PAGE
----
If you believe inflation is coming, it will come…

“The European Central Bank cannot introduce more fundamental interest rates without endangering the stability of highly indebted countries like Italy,” warns Gabriel Felbermayr of the Kiel Institute for the World Economy. In sum, this means we will have to get used to a higher inflation rate. The institute estimates it will be 2.6% this year, the highest since 2008, but even that’s not the end of it: “We’ll have to get used to price increases even after the effects of the pandemic are over.”

Friedrich Heinemann of the Center for European Economic Research in Mannheim is also a little concerned for several reasons. The first is psychological: especially in the United States, many already believe that inflation is coming – and so it will. And if then the inflation rate in the US is currently at 5%, it could really lead to a vicious circle: “This 5% inflation in the US was really a real shock. We know that prices and wages in the US are much more flexible than in Europe, so the rate of increase has been much more responsive to the recovery of the economy. But such a high percentage was still a surprise. ”

Billion-dollar aid packages inevitably affect the value of money

The second is even more serious: in March of this year, the US approved the largest stimulus package in the country’s history, amounting to $1.9 trillion – 8% of gross domestic product and more than twice the stock market value of all the companies listed on the German Dax. And such a pile of money will inevitably affect their value.
“Biden’s government is creating debt at a pace never seen in peacetime. And the Fed with Powell is still offering 0% interest rates so that such historically high deficits can be financed at all,” Heinemann said.

In Europe, he said, this can be seen to some extent, but “European finance ministers are still babies with new debt compared to US Secretary Yellen. This mix of new debt, central bank purchases of securities and a zero percent discount rate is already so extreme in the U.S. that there is an unpleasant surprise of inflation.”

In any case, there is growing pressure on central banks to “calm” the threat of inflation, especially when it comes to buying securities. But the money market has already become a real drug in its dependence on “cheap” money from central banks. Even a reduction in this “dose” could trigger a shock in the money market.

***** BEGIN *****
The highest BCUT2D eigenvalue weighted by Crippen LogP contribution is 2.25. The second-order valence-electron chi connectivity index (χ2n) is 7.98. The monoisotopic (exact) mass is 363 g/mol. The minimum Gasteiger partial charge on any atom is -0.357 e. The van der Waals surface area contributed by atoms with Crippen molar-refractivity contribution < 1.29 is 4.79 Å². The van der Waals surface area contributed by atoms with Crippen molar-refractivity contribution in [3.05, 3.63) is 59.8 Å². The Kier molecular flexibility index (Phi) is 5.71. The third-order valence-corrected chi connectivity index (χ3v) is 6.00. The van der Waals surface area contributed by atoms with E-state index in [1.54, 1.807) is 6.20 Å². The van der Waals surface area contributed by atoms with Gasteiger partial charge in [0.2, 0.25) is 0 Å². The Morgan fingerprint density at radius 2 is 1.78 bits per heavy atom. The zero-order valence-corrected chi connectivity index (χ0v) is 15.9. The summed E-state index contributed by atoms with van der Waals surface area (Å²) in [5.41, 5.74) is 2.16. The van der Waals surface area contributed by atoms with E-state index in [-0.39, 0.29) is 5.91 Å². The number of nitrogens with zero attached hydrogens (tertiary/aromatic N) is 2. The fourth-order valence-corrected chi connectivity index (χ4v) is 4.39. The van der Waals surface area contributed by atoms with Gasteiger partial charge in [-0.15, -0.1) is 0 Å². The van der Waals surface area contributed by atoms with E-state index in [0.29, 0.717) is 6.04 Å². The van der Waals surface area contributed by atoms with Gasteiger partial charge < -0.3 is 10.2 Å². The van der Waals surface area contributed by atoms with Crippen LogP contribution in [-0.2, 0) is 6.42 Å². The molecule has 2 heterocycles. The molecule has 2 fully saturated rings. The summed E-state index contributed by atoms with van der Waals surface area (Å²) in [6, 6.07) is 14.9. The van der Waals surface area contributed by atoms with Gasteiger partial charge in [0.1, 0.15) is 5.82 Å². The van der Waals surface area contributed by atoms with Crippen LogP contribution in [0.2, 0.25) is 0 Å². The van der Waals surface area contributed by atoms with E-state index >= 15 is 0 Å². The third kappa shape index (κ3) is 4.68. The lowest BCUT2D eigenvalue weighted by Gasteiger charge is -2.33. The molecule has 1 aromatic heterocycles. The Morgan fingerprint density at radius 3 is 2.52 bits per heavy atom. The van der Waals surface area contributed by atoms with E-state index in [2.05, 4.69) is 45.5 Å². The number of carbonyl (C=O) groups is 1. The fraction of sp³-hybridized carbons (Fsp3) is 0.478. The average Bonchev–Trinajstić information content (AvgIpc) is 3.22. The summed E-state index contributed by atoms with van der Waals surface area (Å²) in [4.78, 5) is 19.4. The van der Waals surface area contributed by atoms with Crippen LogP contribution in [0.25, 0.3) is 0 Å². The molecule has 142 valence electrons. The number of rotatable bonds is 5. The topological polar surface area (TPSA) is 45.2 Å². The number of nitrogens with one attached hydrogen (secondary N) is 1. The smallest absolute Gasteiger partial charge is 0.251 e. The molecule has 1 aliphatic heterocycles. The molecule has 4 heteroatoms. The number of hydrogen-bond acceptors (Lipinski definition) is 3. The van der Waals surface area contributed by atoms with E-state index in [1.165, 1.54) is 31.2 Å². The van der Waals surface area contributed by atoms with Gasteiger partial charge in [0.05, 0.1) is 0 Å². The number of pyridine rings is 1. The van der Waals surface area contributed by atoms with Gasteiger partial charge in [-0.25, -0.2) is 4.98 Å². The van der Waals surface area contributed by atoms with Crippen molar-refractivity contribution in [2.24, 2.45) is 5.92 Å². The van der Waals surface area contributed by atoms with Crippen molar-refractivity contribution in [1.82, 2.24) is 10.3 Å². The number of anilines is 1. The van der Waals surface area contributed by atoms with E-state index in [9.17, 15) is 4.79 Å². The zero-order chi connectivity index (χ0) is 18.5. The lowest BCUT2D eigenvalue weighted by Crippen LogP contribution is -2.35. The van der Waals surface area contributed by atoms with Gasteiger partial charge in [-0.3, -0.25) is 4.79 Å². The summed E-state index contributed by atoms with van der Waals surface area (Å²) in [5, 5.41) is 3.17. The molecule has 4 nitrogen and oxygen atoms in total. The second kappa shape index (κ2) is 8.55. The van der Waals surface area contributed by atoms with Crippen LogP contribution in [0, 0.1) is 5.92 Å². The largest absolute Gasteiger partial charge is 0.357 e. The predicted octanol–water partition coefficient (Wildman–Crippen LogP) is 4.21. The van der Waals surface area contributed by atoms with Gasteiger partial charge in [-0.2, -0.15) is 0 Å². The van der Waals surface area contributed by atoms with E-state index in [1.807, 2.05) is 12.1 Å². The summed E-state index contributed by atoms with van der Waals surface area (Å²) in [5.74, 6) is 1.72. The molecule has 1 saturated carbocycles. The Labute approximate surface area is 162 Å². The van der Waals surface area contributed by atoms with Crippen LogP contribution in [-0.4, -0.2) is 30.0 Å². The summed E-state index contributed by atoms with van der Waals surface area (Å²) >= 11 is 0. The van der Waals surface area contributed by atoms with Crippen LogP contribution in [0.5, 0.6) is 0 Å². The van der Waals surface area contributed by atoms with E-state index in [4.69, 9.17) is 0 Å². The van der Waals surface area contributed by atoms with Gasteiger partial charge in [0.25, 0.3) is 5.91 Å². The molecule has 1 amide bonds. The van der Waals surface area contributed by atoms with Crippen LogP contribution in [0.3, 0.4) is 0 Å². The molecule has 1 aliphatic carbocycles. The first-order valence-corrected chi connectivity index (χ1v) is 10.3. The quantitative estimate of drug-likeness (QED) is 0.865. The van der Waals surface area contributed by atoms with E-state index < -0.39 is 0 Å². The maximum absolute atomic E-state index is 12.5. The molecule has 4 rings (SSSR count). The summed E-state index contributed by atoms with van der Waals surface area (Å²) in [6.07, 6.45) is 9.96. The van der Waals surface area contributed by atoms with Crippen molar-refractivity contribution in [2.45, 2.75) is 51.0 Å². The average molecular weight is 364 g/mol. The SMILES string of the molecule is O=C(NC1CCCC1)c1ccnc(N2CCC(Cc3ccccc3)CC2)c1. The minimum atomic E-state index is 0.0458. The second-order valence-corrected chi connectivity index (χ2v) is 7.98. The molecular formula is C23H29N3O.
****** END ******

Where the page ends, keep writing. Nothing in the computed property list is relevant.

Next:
Is there anything more central banks can do?

“It’s a big problem,” Heinemann admits. “In Europe, the US and Japan, central banks have been seen for decades as the guarantors of stability for banks, stock markets and sovereigns. So far, everything has gone well because we haven’t had a real inflation spike in decades. Maybe now it’s a test. “Are central banks really still free and independent to fight for price stability. I have my doubts about that at both ECB and the Fed, albeit for different reasons,” says the Mannheim-based economist.

After all, the US cannot afford a sudden and lasting drop in value on the stock markets, because it would endanger not only private property but also the pension funds there. And Europe cannot afford high interest rates without endangering indebted countries like Italy, which are “completely hooked on the negative interest rate bottle ECB,” Heinemann said. And that dependence has increased during the pandemic, so central banks can really get into a situation where inflation is rampant – and they have no tools to contain it.

Now is the right time!inflation-in-2021-invoice-crowd-01

There are still chances – but you also need esprit and determination. And that should start now. “It would be good if both Lagarde at the ECB and Powell at the Fed would carefully but quickly change direction. The sooner they start preparing the market for the exit from extreme expansion, the easier it will be not to ‘slam on the brakes’ later,” says the economist. The solution seems logical and simple: it is these stimulus programs that must replace this artificial maintenance of low interest rates in indebted countries.

Now is the right time: the European Commission has just started sending the first billions from a package of 750 billion in stimulus aid to member states. “You can hardly expect a better time for a slow exit from this drug ECB with zero percent interest rates,” Heinemann says.